In this guide
- How does VAT work?
- What are the benefits of being registered?
- How do I register?
- When is VAT payable?
- In what circumstances might voluntary registration not be advisable?
- My annual turnover is likely to exceed £85,000, so I need to register for VAT. Which scheme should I choose?
- Can I reclaim VAT on pre-registration expenses?
- What do I need to consider if my clients are outside the UK?
- Are EC sales treated differently to non EC?
- What are the penalties for late payment or submission of a return?
How does VAT work?
One of the first questions that new business owners ask is if they should register their business for VAT. If your turnover in any 12 month period exceeds £85,000, then registration is mandatory. If it is not, you may choose to register voluntarily if you wish. However, following recent changes to the VAT flat rate scheme, it is no longer our advice that a company automatically opts for VAT registration. You should consider this option carefully and whether the benefits in your situation are likely to outweigh the administrative cost.
What are the benefits of being registered?
There is an alternative scheme called the Flat Rate Scheme (FRS), which, prior to April 2017, produced an even higher recovery of VAT. However, HMRC introduced a new category for limited cost traders, which means that in most cases, the flat rate scheme no longer produces a better financial return than the standard scheme (although it does still have the advantage of being very simple to operate).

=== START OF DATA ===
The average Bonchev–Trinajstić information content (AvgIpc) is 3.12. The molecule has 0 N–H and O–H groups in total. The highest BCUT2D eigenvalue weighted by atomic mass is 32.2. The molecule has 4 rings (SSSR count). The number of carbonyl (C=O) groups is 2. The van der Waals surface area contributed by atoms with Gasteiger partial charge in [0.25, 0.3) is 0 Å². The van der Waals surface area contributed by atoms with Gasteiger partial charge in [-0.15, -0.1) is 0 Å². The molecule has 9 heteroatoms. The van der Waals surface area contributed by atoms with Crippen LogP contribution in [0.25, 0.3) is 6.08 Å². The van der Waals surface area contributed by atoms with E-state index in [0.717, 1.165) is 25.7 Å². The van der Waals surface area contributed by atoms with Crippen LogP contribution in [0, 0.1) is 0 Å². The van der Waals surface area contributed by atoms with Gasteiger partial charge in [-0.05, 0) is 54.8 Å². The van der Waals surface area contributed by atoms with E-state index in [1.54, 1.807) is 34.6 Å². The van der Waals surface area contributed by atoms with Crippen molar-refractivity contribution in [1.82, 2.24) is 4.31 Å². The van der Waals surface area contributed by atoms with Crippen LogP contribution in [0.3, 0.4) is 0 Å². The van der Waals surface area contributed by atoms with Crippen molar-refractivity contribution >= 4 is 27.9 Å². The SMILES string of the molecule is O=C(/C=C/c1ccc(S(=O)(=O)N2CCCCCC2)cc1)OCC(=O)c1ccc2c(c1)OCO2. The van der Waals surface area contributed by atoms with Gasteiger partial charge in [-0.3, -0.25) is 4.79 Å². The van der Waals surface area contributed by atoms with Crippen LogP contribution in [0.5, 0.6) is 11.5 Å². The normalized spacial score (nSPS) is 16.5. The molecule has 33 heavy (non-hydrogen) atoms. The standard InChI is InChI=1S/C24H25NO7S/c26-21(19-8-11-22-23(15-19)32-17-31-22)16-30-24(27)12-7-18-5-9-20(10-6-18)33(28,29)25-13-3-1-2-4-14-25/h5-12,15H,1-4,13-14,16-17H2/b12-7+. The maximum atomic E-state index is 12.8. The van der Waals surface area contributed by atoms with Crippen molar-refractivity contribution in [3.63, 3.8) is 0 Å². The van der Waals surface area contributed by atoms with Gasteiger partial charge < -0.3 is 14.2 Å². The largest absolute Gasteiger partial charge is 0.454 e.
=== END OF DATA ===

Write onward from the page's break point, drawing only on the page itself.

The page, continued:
Apart from the financial benefits, being registered for VAT can help promote your business, presenting an image of a large, professional and well established organisation.
How do I register?
When is VAT payable?
In what circumstances might voluntary registration not be advisable?
If the majority of your work is carried out outside the UK, then there may be a limited amount of VAT on purchases and expenses incurred in the UK for you to recover. Foreign VAT incurred cannot be recovered through the UK VAT system, although you can make a separate online claim for VAT incurred in EU countries (probably only worth doing if it is significant).
If you are certain your annual turnover will be below £85,000, then you might not want the additional administrative burden of recording all VAT collected and incurred, and filing quarterly returns. There can also be stiff penalties for filing a return late or for filing an incorrect return.
Note that if you choose NOT to register for VAT, you must monitor your turnover on a rolling 12 month basis, and advise us as soon as you think you may exceed £85,000, so we can apply for VAT registration. There are penalties for not doing so within 30 days.
My annual turnover is likely to exceed £85,000, so I need to register for VAT. Which scheme should I choose?
Standard Rate Scheme
Under the Standard Rate Scheme, you charge 20% on your invoices (except if your customer is based outside the UK – in which case please consult with us for further advice). This is VAT that you have collected on behalf of HMRC, which you pay to HMRC at the end of each quarter. You may deduct from this any VAT you have been charged on costs incurred, so the amount you pay to HMRC is usually slightly less than the amount you have collected.